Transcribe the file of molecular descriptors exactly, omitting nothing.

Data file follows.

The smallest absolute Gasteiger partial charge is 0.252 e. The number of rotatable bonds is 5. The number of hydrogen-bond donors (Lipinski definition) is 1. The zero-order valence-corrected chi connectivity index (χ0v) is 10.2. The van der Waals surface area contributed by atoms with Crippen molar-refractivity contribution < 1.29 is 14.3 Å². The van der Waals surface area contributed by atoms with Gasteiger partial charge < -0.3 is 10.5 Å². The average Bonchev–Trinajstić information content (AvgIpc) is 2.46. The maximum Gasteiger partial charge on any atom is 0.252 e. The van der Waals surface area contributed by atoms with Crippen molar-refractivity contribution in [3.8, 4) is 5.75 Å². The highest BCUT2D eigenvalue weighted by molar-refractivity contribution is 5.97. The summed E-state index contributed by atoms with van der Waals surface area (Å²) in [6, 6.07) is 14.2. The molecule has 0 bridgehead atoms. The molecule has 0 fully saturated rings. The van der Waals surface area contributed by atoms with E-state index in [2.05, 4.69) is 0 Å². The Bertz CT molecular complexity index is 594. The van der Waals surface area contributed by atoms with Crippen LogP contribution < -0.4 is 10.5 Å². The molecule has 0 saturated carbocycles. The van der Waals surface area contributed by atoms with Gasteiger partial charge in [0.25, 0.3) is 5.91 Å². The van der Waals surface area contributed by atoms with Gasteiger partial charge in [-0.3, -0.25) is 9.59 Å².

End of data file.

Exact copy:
The smallest absolute Gasteiger partial charge is 0.252 e. The number of rotatable bonds is 5. The number of hydrogen-bond donors (Lipinski definition) is 1. The zero-order valence-corrected chi connectivity index (χ0v) is 10.2. The van der Waals surface area contributed by atoms with Crippen molar-refractivity contribution < 1.29 is 14.3 Å². The van der Waals surface area contributed by atoms with Gasteiger partial charge < -0.3 is 10.5 Å². The average Bonchev–Trinajstić information content (AvgIpc) is 2.46. The maximum Gasteiger partial charge on any atom is 0.252 e. The van der Waals surface area contributed by atoms with Crippen molar-refractivity contribution in [3.8, 4) is 5.75 Å². The highest BCUT2D eigenvalue weighted by molar-refractivity contribution is 5.97. The summed E-state index contributed by atoms with van der Waals surface area (Å²) in [6, 6.07) is 14.2. The molecule has 0 bridgehead atoms. The molecule has 0 fully saturated rings. The van der Waals surface area contributed by atoms with E-state index in [2.05, 4.69) is 0 Å². The Bertz CT molecular complexity index is 594. The van der Waals surface area contributed by atoms with Crippen LogP contribution < -0.4 is 10.5 Å². The molecule has 0 saturated carbocycles. The van der Waals surface area contributed by atoms with Gasteiger partial charge in [0.25, 0.3) is 5.91 Å². The van der Waals surface area contributed by atoms with Gasteiger partial charge in [-0.3, -0.25) is 9.59 Å².